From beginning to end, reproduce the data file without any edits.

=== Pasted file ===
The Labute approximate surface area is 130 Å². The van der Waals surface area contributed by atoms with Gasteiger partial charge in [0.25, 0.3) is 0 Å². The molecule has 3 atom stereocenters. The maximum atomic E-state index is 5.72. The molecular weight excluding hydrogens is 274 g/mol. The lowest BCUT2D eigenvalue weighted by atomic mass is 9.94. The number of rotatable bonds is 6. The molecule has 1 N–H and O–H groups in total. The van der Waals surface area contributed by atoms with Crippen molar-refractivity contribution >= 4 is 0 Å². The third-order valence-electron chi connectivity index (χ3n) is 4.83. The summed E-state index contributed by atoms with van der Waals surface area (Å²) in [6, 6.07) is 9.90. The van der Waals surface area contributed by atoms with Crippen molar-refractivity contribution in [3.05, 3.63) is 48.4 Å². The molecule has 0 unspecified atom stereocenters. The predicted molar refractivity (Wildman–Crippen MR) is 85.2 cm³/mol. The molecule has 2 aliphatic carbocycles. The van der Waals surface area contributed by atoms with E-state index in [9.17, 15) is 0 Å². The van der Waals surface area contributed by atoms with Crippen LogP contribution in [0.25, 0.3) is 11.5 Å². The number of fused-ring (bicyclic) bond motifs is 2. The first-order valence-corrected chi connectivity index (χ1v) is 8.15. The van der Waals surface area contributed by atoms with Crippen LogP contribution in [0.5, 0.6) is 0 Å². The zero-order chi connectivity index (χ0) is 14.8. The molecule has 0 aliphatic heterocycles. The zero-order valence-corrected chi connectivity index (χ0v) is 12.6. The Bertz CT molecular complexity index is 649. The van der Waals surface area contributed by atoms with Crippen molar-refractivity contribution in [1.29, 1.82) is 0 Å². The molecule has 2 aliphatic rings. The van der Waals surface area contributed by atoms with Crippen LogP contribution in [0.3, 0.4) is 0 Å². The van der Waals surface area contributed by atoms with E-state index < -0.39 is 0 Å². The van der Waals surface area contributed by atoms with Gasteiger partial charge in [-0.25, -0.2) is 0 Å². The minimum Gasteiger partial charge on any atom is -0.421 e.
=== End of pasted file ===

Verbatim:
The Labute approximate surface area is 130 Å². The van der Waals surface area contributed by atoms with Gasteiger partial charge in [0.25, 0.3) is 0 Å². The molecule has 3 atom stereocenters. The maximum atomic E-state index is 5.72. The molecular weight excluding hydrogens is 274 g/mol. The lowest BCUT2D eigenvalue weighted by atomic mass is 9.94. The number of rotatable bonds is 6. The molecule has 1 N–H and O–H groups in total. The van der Waals surface area contributed by atoms with Crippen molar-refractivity contribution >= 4 is 0 Å². The third-order valence-electron chi connectivity index (χ3n) is 4.83. The summed E-state index contributed by atoms with van der Waals surface area (Å²) in [6, 6.07) is 9.90. The van der Waals surface area contributed by atoms with Crippen molar-refractivity contribution in [3.05, 3.63) is 48.4 Å². The molecule has 0 unspecified atom stereocenters. The predicted molar refractivity (Wildman–Crippen MR) is 85.2 cm³/mol. The molecule has 2 aliphatic carbocycles. The van der Waals surface area contributed by atoms with E-state index in [9.17, 15) is 0 Å². The van der Waals surface area contributed by atoms with Crippen LogP contribution in [0.25, 0.3) is 11.5 Å². The number of fused-ring (bicyclic) bond motifs is 2. The first-order valence-corrected chi connectivity index (χ1v) is 8.15. The van der Waals surface area contributed by atoms with Crippen LogP contribution in [0.5, 0.6) is 0 Å². The zero-order chi connectivity index (χ0) is 14.8. The molecule has 0 aliphatic heterocycles. The zero-order valence-corrected chi connectivity index (χ0v) is 12.6. The Bertz CT molecular complexity index is 649. The van der Waals surface area contributed by atoms with Crippen molar-refractivity contribution in [1.29, 1.82) is 0 Å². The molecule has 2 aliphatic rings. The van der Waals surface area contributed by atoms with Crippen LogP contribution in [0.3, 0.4) is 0 Å². The van der Waals surface area contributed by atoms with E-state index < -0.39 is 0 Å². The van der Waals surface area contributed by atoms with Gasteiger partial charge in [-0.25, -0.2) is 0 Å². The minimum Gasteiger partial charge on any atom is -0.421 e.